Can a pastor make politics work?
Rev. Mark Harris pastors First Baptist Charlotte and is running in the Republican primary for North Carolina’s 9th District seat in the U.S. House of Representatives. The district was redrawn in February.
Harris, who also ran for U.S. Senate in 2014, juggles a congregation and politics. I sat down with him and discussed how he does it all.
Would Jesus vote for you?
Mark Harris: Best answer I can give you is I hope so. I can’t guarantee it. He is God, I am not. It has been our prayer through all of this that His will be done in this effort.
What does your congregation think?
Mark Harris: In a congregation, you are going to get a variety of responses. The vast majority, trust me as a man to listen to God and make decisions God is leading me to make. Gov. Mike Huckabee endorsed me and has said on numerous occasions, “There is no better training for public service than being a Baptist minister.” There are a lot of parallels between being a minister and politician. One, I think my ability to have vision and lead is necessary in both offices and two, the ability to lead and reach people and walk through life with people is what we need. Three, serving people and seeking, not to be focused on lining our own pockets, but to be in office to serve. These things have made great training.
How to do you operate a campaign and church?
Mark Harris: Thankfully you only campaign in a certain season. Leadership of a congregation is political. You wear so many hats. You have to balance a budget. When the economy tanks, and lots of people work for the banks. I understand ObamaCare because our health insurance has gone up.
Would Jesus run for office?
Mark Harris: I think Jesus would have not run for office because he came for one purpose and that was to die for the sins of humanity. If we listen to what he taught, we are the salt. If we are not willing to be the salt of the world, the world won’t get what it needs. It won’t get the light it needs.
What are your thoughts on HB2?
Mark Harris: I was a strong opponent to the [Charlotte City Council’s nondiscrimination] ordinance. Don’t Do It Charlotte sent 250,000 signatures received by the city, their letter was signed by hundreds of small businesses, they had 140 speakers that night … and yet, with all that outcry, the City Council, led by Jennifer Roberts, moved forward. Nothing HB2 did was outside of what has been the opinion of North Carolina historically. The legislature felt they had to protect women and children. It is a matter of privacy in North Carolina that they aren’t going to see a man in the women’s bathroom. There were no exceptions for schools or churches – it was going to be city wide. (Legislators) had warned City Council that what they were going to do was not constitutional in the state of N.C.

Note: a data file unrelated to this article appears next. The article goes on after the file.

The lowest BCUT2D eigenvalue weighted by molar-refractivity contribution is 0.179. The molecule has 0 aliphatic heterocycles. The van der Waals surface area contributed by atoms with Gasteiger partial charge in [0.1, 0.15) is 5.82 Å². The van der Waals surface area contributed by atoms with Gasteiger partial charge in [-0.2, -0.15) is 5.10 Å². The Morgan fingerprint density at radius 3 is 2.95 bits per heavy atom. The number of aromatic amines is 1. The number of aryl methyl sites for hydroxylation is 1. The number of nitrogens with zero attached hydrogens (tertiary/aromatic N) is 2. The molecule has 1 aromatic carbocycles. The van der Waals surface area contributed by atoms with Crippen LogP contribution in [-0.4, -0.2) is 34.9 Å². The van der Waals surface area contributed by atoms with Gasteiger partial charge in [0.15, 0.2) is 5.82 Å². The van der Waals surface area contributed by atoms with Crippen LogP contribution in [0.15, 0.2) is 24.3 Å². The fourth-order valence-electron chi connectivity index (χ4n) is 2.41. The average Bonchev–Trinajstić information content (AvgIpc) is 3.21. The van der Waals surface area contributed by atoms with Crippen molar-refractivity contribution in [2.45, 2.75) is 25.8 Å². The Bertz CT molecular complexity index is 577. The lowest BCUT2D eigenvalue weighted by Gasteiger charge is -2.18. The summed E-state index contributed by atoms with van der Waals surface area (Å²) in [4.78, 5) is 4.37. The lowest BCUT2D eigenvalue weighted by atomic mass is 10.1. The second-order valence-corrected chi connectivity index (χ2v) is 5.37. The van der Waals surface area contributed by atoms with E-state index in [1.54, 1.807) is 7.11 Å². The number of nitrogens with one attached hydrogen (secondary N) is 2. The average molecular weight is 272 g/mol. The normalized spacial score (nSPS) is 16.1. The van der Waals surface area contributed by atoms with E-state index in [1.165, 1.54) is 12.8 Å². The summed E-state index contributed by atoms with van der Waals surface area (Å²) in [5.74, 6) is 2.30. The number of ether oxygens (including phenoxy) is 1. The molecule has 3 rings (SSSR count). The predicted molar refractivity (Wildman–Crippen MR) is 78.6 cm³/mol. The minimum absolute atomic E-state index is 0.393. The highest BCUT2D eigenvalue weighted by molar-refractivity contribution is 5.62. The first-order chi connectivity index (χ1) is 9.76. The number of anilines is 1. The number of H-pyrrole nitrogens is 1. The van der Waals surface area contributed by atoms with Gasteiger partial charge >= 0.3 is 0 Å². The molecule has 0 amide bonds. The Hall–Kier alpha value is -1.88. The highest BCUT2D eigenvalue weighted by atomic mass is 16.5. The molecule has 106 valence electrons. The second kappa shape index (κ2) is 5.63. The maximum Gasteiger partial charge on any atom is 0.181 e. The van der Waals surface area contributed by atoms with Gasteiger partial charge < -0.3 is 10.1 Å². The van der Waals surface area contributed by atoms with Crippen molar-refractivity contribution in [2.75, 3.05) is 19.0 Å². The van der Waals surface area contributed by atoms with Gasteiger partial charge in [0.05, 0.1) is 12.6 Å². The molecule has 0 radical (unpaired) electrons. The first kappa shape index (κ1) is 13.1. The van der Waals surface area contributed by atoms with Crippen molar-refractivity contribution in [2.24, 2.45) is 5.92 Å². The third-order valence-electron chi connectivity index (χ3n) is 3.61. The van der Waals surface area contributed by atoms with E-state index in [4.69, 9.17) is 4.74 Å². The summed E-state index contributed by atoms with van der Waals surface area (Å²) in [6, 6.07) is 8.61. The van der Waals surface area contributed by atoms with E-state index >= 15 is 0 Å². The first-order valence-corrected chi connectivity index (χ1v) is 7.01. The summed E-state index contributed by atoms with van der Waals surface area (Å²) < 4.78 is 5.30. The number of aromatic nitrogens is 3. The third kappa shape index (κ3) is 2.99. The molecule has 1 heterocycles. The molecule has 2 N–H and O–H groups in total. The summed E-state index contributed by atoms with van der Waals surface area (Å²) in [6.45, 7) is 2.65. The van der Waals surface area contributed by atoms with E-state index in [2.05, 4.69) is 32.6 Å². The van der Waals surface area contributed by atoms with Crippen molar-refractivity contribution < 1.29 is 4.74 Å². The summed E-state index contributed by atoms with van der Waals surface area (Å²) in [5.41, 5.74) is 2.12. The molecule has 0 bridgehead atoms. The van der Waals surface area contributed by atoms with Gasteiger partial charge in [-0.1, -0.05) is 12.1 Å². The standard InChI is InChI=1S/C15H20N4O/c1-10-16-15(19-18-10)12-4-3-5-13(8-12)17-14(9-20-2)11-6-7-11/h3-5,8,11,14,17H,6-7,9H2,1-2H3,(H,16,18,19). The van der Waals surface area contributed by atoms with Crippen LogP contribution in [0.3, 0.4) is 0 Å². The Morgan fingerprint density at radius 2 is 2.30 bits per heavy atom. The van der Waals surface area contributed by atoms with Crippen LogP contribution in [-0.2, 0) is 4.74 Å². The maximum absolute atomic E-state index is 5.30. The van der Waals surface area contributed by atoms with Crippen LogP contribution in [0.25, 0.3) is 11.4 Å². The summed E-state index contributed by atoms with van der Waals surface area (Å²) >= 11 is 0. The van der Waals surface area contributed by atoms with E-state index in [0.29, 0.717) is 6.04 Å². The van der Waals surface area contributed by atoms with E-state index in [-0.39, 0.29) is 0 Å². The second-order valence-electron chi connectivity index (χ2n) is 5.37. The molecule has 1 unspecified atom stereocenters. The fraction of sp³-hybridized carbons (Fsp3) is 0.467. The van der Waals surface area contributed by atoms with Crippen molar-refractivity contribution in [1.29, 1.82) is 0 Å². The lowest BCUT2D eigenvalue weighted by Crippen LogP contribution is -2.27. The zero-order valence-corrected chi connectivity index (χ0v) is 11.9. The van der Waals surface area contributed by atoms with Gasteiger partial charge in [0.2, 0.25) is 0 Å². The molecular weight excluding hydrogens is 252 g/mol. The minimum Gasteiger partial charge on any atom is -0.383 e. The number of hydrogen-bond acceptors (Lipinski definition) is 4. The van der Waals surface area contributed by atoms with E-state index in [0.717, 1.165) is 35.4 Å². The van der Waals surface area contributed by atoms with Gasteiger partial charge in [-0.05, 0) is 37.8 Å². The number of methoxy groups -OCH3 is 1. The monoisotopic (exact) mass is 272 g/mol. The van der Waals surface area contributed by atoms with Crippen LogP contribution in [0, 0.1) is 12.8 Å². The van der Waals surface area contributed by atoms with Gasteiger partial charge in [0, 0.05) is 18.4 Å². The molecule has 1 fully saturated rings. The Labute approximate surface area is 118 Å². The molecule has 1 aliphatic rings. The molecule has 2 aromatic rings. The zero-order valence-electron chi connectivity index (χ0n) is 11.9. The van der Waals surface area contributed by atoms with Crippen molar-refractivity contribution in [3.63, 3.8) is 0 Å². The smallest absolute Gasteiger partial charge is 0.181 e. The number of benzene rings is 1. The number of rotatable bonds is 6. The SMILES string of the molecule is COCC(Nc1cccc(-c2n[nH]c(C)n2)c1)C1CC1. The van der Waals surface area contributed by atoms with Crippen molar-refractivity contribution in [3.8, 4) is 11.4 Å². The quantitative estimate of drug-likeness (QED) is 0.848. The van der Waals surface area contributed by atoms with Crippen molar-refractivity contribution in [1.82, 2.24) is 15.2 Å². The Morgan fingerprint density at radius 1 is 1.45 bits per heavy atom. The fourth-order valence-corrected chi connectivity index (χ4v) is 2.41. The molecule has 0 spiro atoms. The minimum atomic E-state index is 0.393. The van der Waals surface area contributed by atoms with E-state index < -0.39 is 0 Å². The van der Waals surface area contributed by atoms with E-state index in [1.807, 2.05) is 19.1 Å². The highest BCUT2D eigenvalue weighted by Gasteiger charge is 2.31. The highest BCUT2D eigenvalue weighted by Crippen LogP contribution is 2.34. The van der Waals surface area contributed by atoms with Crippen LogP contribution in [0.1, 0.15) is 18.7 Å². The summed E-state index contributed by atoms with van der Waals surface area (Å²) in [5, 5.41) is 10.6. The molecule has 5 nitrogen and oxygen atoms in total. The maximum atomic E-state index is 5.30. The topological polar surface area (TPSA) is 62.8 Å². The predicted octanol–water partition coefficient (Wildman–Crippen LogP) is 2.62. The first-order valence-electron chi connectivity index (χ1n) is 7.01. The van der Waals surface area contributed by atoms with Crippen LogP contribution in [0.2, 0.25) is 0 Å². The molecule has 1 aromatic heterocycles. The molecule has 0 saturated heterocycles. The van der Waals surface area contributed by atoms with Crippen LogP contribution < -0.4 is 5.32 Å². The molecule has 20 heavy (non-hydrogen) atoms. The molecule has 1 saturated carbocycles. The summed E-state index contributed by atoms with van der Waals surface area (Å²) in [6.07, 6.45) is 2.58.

Who will you support for president?
Mark Harris: The Republican nominee. At this point, I will support the nominee of the Republican party. Primarily, because of the great risk we see of a Hillary Clinton presidency. She would be an extension of the Obama term. The judiciary runs too great a risk to have another term of Barack Obama on steroids.
And a couple personal questions…
What kind of music do you listen to?
Mark Harris: Chicago, top 40’s. My wife and I’s song is “You’re the Inspiration.” Also Southern Gospel, I just love it. And I listen to Joy FM and some talk radio.
What are you currently reading?
Mark Harris: “Multiply” by Francis Chan. I am into biographies. Ted Cruz’s was very inspirational and Donald Trump’s book “Art of the Deal.” Peggy Noonan’s “The Time of Our Lives.”
Mark Harris: I have three children and three and a half grandchildren. We have one due in September.
Are you a Charlotte sports fan?
Mark Harris: I am a huge Panthers fan. When they were headed to the Super Bowl, we had everyone (at church) wear Panthers gear. I love to watch the Hornets.
Harris will run against incumbent Robert Pittenger and Todd Johnson in the Republican primary June 7.
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